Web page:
"Illinois" is the modern spelling for the early French Catholic missionaries and explorers' name for the Illinois Native Americans, a name that was spelled in many different ways in the early records. The name "Illinois" derives from the Miami-Illinois verb irenwe·wa "he speaks the regular way".
This was taken into the Ojibwe language, perhaps in the Ottawa dialect, and modified into ilinwe· (pluralized as ilinwe·k).
The Great Migration from the South established a large community of African Americans in the state, including Chicago, who created the city's famous jazz and blues cultures. presidents have been elected while living in Illinois: Abraham Lincoln, Ulysses S. Additionally, Ronald Reagan, whose political career was based in California, and Hillary Clinton, the first female candidate of a major party in the general election, were both born and raised in Illinois.
Illinois was an important manufacturing center during both world wars.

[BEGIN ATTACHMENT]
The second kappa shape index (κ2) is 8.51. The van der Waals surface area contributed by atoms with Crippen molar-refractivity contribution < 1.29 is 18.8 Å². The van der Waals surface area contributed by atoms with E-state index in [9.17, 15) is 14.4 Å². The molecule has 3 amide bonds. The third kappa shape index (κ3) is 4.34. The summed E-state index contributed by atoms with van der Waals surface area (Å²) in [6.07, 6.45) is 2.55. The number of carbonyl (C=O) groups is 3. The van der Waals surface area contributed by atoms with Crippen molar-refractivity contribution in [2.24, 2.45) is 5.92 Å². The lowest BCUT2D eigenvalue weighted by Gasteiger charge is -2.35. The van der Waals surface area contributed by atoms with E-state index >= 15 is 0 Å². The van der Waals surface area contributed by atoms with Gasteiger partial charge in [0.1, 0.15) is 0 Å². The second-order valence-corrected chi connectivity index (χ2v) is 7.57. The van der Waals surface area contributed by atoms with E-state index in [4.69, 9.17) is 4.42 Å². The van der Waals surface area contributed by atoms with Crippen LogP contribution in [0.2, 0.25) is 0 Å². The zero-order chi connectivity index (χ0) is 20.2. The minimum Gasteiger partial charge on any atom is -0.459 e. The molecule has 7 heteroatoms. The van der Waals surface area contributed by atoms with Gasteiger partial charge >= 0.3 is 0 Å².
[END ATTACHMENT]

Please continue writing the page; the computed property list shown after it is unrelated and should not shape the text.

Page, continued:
John Deere's invention of the self-scouring steel plow turned Illinois's rich prairie into some of the world's most productive and valuable farmland, attracting immigrant farmers from Germany and Sweden.
The Illinois and Michigan Canal (1848) made transportation between the Great Lakes and the Mississippi River valley faster and cheaper.
The French borrowed these forms, changing the /we/ ending to spell it as -ois, a transliteration for its pronunciation in French of that time.
The current spelling form, Illinois, began to appear in the early 1670s, when French colonists had settled in the western area.